Another award. But another tough week.
That's the way it's been going for Bengals defensive coordinator Mike Zimmer ever since he lost his wife Vikki when she suddenly died one Thursday night during last season.
"Good days and bad days," Zimmer said. "You always want to win. And it's an honor. But it's been a tough week."
Facing a ballot stuffed with worthy names, the Pro Football Writers of America voted Zimmer the George S. Halas Award given annually to the individual in the NFL who overcame the most adversity to succeed last season.
Zimmer, a native of Peoria, Ill., is thrilled to have his name on a trophy with Halas, the former Bears owner and coach. But he admitted he would have given his vote elsewhere. To Cowboys scout Rich Behm and special teams coach Joe DeCamillas, injured in the collapse of Dallas' indoor facility. Behm, a father of three, is in a wheelchair paralyzed from the waist down.
Zimmer, who coached in Dallas for 13 seasons, knows Behm and has seen him during the offseason.
"He seemed to be in good spirits," Zimmer said. "That's pretty tragic. To not ever walk again."
Also on the ballot was O.J. Brigance, the Ravens player development director battling Lou Gehrig's Disease for the past three years, as well as Patriots quarterback Tom Brady and Buccaneers running back Cadillac Williams. Brady missed virtually all of the 2008 season with a torn ACL and MCL in his knee and led the Pats back to the playoffs this past season. Williams' career was thought to be over after he tore the patellar tendon in both knees, but he played every game in 2009 and led the Bucs in rushing.
"It's always good to win," Zimmer said. "I don't know if it's something you want to win."
Zimmer was on the field three days after his wife's Oct. 8 death and called the Bengals' 17-14 win in Baltimore during which his defense held the dangerous Ravens offense to one touchdown. The Bengals went on to finish fourth in the NFL defensive rankings two years after finishing No. 27 and they are poised for more with every starter back.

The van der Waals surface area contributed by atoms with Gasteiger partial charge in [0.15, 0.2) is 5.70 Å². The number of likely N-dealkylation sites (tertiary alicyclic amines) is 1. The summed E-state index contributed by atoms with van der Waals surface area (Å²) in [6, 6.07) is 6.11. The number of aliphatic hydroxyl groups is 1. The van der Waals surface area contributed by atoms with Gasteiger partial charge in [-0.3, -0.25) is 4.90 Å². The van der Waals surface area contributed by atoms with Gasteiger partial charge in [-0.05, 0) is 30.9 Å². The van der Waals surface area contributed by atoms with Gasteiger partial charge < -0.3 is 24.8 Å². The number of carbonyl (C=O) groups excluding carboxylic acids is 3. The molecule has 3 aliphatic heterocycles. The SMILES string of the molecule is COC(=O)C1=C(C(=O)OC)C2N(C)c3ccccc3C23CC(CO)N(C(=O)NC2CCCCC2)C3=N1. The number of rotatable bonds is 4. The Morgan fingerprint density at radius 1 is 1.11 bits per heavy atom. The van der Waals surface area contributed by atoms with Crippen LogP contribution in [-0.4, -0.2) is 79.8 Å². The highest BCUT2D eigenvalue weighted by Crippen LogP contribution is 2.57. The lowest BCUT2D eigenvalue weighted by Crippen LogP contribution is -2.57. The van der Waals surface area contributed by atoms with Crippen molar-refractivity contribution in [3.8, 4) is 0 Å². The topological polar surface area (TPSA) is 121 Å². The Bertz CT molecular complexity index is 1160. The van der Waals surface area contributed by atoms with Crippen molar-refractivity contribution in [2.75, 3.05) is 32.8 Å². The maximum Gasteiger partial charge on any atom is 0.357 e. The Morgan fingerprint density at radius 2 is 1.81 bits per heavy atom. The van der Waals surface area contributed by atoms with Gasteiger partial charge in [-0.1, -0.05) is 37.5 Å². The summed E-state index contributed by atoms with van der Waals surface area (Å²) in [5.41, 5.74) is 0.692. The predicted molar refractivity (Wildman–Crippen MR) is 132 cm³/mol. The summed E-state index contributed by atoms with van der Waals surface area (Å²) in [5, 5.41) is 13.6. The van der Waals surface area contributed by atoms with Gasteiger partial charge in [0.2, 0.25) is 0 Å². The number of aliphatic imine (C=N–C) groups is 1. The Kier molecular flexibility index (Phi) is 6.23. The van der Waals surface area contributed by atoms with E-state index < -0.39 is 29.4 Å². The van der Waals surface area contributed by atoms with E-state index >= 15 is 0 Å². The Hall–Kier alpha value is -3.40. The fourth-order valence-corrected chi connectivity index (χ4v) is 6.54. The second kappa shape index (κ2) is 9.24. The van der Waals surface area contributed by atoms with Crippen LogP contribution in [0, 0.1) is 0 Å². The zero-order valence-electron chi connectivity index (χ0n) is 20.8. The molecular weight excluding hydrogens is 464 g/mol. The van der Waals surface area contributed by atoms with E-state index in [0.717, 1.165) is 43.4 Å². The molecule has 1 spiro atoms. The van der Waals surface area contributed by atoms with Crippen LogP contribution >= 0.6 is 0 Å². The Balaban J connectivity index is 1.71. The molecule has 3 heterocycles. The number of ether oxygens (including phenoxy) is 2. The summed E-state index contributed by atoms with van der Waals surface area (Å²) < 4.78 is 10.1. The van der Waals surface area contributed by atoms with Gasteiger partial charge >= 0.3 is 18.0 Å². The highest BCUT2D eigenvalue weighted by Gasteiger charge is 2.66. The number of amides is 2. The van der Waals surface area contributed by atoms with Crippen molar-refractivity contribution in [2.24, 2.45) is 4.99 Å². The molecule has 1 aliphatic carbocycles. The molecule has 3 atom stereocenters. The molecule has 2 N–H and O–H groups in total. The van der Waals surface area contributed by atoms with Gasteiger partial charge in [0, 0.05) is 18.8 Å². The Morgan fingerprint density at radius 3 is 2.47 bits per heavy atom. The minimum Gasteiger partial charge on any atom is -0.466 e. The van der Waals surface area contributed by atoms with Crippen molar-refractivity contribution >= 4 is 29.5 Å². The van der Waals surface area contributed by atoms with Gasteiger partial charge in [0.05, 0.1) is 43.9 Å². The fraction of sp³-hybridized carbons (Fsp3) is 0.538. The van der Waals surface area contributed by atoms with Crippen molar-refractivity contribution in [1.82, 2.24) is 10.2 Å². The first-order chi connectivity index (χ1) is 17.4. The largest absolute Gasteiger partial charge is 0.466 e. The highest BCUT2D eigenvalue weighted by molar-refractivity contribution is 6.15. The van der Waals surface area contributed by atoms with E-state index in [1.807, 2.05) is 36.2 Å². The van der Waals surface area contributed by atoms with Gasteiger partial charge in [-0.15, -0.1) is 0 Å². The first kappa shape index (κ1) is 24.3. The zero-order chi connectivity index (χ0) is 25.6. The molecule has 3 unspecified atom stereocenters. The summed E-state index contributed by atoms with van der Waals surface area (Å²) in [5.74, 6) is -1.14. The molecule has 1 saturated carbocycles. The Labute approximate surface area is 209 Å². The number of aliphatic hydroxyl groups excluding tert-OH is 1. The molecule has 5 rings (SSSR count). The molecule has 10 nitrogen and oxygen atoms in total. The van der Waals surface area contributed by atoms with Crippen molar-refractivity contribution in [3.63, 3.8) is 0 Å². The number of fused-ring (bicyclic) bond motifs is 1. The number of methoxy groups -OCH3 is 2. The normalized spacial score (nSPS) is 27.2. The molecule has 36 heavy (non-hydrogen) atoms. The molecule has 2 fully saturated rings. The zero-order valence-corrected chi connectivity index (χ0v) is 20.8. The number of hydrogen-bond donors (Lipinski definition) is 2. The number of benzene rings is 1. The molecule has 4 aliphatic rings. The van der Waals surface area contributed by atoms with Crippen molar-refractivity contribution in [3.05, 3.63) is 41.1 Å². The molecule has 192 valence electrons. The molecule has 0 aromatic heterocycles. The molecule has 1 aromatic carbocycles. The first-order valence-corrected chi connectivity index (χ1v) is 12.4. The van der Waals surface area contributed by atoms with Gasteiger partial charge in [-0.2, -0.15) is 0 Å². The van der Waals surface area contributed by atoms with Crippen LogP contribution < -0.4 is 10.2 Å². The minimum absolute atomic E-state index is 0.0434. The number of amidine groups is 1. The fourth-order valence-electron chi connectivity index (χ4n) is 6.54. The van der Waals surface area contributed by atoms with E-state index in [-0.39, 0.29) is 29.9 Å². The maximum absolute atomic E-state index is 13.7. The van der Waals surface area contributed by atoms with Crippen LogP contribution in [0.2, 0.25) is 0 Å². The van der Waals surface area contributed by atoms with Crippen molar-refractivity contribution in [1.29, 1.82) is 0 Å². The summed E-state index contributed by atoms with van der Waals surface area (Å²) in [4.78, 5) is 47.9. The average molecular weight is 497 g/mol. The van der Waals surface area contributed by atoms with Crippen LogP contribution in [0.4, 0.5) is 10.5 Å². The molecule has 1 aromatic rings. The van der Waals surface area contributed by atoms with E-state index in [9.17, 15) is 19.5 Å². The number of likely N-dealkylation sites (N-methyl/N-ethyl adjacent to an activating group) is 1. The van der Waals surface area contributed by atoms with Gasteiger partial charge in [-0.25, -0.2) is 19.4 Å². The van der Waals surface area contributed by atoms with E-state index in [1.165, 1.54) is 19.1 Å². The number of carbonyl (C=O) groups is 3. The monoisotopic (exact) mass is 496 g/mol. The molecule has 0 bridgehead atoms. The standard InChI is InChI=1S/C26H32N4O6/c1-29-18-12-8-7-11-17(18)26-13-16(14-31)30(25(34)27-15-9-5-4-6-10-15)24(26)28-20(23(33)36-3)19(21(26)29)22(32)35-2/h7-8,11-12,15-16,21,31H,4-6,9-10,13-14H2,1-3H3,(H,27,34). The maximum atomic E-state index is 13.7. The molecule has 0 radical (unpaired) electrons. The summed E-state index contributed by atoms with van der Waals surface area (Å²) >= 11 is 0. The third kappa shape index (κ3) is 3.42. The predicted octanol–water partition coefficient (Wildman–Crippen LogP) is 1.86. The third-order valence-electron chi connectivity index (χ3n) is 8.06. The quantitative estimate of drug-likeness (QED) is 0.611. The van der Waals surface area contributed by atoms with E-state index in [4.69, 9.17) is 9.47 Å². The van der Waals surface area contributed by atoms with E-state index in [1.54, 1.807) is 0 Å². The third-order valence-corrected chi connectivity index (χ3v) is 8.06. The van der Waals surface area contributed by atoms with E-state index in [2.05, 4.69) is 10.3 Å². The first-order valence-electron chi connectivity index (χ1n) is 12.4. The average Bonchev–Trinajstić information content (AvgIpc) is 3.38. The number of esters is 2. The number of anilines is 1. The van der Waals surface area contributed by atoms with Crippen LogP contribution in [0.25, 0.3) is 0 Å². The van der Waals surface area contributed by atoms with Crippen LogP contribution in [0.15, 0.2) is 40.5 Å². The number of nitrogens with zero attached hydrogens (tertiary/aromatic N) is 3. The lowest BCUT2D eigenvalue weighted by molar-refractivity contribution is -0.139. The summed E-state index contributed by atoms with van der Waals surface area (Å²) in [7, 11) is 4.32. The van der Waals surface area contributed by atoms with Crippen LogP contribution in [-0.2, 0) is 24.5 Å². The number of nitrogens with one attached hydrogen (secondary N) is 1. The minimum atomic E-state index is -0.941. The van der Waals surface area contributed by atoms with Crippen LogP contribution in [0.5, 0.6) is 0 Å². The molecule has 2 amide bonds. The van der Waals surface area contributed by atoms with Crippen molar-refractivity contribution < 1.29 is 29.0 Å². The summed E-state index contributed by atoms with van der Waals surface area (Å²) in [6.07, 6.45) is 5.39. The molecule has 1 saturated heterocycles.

But it has been a tough week.
Zimmer turned 53 this past Saturday, but didn't acknowledge his birthday.
"I don't have them anymore," he said.
Vikki went all out for birthdays and they had a surprise party for her 50th last year. She would have turned 51 Wednesday and Zimmer is choosing to leave after practice Tuesday to spend it with his two daughters in Austin, Tex.
"Birthdays. Christmas. The kids' birthdays. They're all tough," Zimmer said.
He'll be back to work the Bengals mandatory minicamp next week and then before he heads back to Texas to spend the rest of the summer vacation with his girls he'll host his coaching clinic at Paul Brown Stadium on Monday, June 21 from 6-9:30 p.m., for high school, college and junior high coaches.
Zimmer's agenda includes defensive philosophy, chalkboard talks, film study review and a question and answer session for $50 with all proceeds ticketed to The First Step Home, a charity supported by the NFL at firststephome.org.
"It's for women in recovery and helps their children stay with them," Zimmer said. "Whether it's drugs, alcohol, or whatever it is, it helps them let them be with their children. It helps the moms, it helps the kids, hopefully we're going to help football with the clinic, so it's a three-way deal."